Daily Archives: September 9, 2015

September 2015 Security Updates Summary

Yesterday was Update Tuesday and Microsoft made available 12 security bulletins to resolve 55 CVEs (definition of the term CVE). Further details are provided in their Security Bulletin Summary.

Reviewing this summary at the time of writing it details a known issue for only 1 security bulletin MS15-097 (Microsoft Graphics Component). The known issue relates to a defense in-depth (a layered defense) measure included with this update which is referenced in the bulletin within the FAQ section. This update turns off the service used to load the Macrovision secdrv.sys driver which while it addresses the issues mentioned in this bulletin will affect the ability to play older video games.

I personally own several older games that I still play which use this driver e.g. Command and Conquer (C&C) Red Alert 2, C&C Tiberian Sun, C&C Renegade and Medal of Honor Allied Assault. To continue to play such games when I wish, I’m using the commands provided by Microsoft in this knowledge base article to manually start and stop the service using these commands (within an administrator/elevated command prompt window). These in my opinion are the fastest means of turning the service on and off:

sc start secdrv
sc stop secdrv

I remember patching this Macrovision driver many years ago when Microsoft released security bulletin MS07-067. With limited testing I can confirm that the above commands work as expected and that the above games continue to work as normal however I will carry out further checks and update this post if I find older games are no longer working.

Update: 15th September 2015:
After further testing I have found that the use of the above commands is not necessary. The Windows registry change documented in this knowledge base article when set to a value of 3 manually re-enables the service when it is needed. With only this change, the above mentioned games continued to work as normal (making the above mentioned command prompt commands unnecessary). This registry key is present within Windows 7 and Windows 8.1.

Please note that Windows 10 does not have this registry key but when testing the above games on Windows 10, the games still worked normally (tested using Electronics Arts Origin game launcher).

However if you don’t play older games (or if you have Windows 10) you won’t need to make this change. In addition I wouldn’t recommend leaving this registry setting with a value of 3 over the long term. Microsoft set it to 4 to disable the service as a defense in-depth measure.

To quickly change this settings you could either use a pair of registry export files (one with a value of 4 and the other 3) or simply use Regedit to make this change when necessary.

Another source to monitor for any issues encountered with Microsoft security updates is the IT Pro Patch Tuesday blog. At the time of writing, no issues have been posted.

One of the bulletins released by Microsoft, MS15-100 for Windows Media Center addresses and issue that was disclosed among the documents released during the Hacking Team data breach. This issue was reported to Microsoft by Trend Micro.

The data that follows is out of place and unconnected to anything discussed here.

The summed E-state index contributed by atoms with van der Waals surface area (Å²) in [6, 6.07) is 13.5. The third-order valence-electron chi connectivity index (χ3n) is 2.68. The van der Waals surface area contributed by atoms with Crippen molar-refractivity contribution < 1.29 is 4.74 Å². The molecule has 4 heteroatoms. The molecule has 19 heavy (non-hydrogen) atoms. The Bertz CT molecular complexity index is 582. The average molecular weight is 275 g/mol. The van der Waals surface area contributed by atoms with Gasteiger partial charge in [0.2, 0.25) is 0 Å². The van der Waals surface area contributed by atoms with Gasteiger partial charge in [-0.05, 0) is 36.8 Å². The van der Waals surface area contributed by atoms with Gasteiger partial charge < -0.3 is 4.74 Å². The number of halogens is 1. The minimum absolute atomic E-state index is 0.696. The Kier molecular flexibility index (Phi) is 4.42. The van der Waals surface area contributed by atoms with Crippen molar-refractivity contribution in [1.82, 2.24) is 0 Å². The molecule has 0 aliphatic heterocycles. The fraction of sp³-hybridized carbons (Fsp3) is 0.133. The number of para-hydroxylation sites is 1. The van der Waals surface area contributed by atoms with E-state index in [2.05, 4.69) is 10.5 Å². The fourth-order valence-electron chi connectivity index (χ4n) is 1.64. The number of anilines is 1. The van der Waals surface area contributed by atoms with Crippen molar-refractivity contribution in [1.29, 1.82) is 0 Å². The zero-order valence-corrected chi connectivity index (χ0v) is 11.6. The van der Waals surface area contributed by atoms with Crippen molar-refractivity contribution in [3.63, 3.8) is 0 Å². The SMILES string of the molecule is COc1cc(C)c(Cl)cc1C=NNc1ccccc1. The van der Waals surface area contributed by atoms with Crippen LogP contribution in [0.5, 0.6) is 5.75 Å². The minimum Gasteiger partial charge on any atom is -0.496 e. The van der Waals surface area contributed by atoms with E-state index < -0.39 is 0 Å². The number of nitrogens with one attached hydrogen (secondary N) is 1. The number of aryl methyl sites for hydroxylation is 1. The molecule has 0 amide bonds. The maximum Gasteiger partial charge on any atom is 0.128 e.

In addition, Adobe issued an update for Shockwave Player to resolve 2 critical CVEs. If you use/have Shockwave Player installed, details of obtaining the relevant update are available within Adobe’s security bulletin.

Adobe did not release an update for Flash Player this month. As noted by Wolfgang Kandek of Qualys there hasn’t been a gap in the updates for Flash Player since October 2013. However given that Google Chrome v46.0.2490.13 64 bit (Beta channel) includes Flash Player v19.0.0.142 I suspect that an update will arrive next month that more widely makes v19 of Flash Player available.

Update: 18th September 2015: Google Chrome v46.0.2490.33 64 bit (Beta channel) includes Flash Player v19.0.0.185.

You can monitor the availability of security updates for the majority of your software from the following website (among others) or use Secunia PSI:

US Computer Emergency Readiness Team (CERT) (please see the “Information on Security Updates” heading of the “Protecting Your PC” page):

If you use any of the above software, please install the appropriate updates as soon as possible.
Steps for installing updates for Windows are provided on the “Protecting Your PC” page.

If you wish to prioritize the deployment of the above security updates, I would first recommend the installation of Microsoft Graphics Component, Microsoft Office, Internet Explorer, Microsoft Edge and Windows Journal due to their critical severities. In addition, 1 issue from both the Microsoft Graphics Component and Microsoft Office security bulletins are currently being exploited.

Update: 25th September 2015:
In addition to the advice mentioned above regarding keeping Adobe Shockwave Player up to date, according to well-known security blogger Brian Krebs and Graham Cluley; Adobe has confirmed that Shockwave Player includes an older version of Flash Player that is missing a very large number of security fixes.

Such fixes have been made available to Flash Player but they have not yet been included even within the newest Shockwave Player v12.2.0.162. This provides a compelling reason to consider an alternative if you are using Shockwave Player regularly in order to reduce the risk of such vulnerabilities being exploited.

One other security pre-caution that you may wish to take if you have Microsoft EMET installed is to use it to protect you from Adobe Flash being used to exploit vulnerabilities when you open a Microsoft Office document or Adobe PDF file. I provide recommendations of how to do this at the end of July’s Update Summary.

As always as a routine precaution I would recommend backing up the data on any device for which you are installing updates in order to prevent data loss in the rare event that any update causes unexpected issues.

Thank you.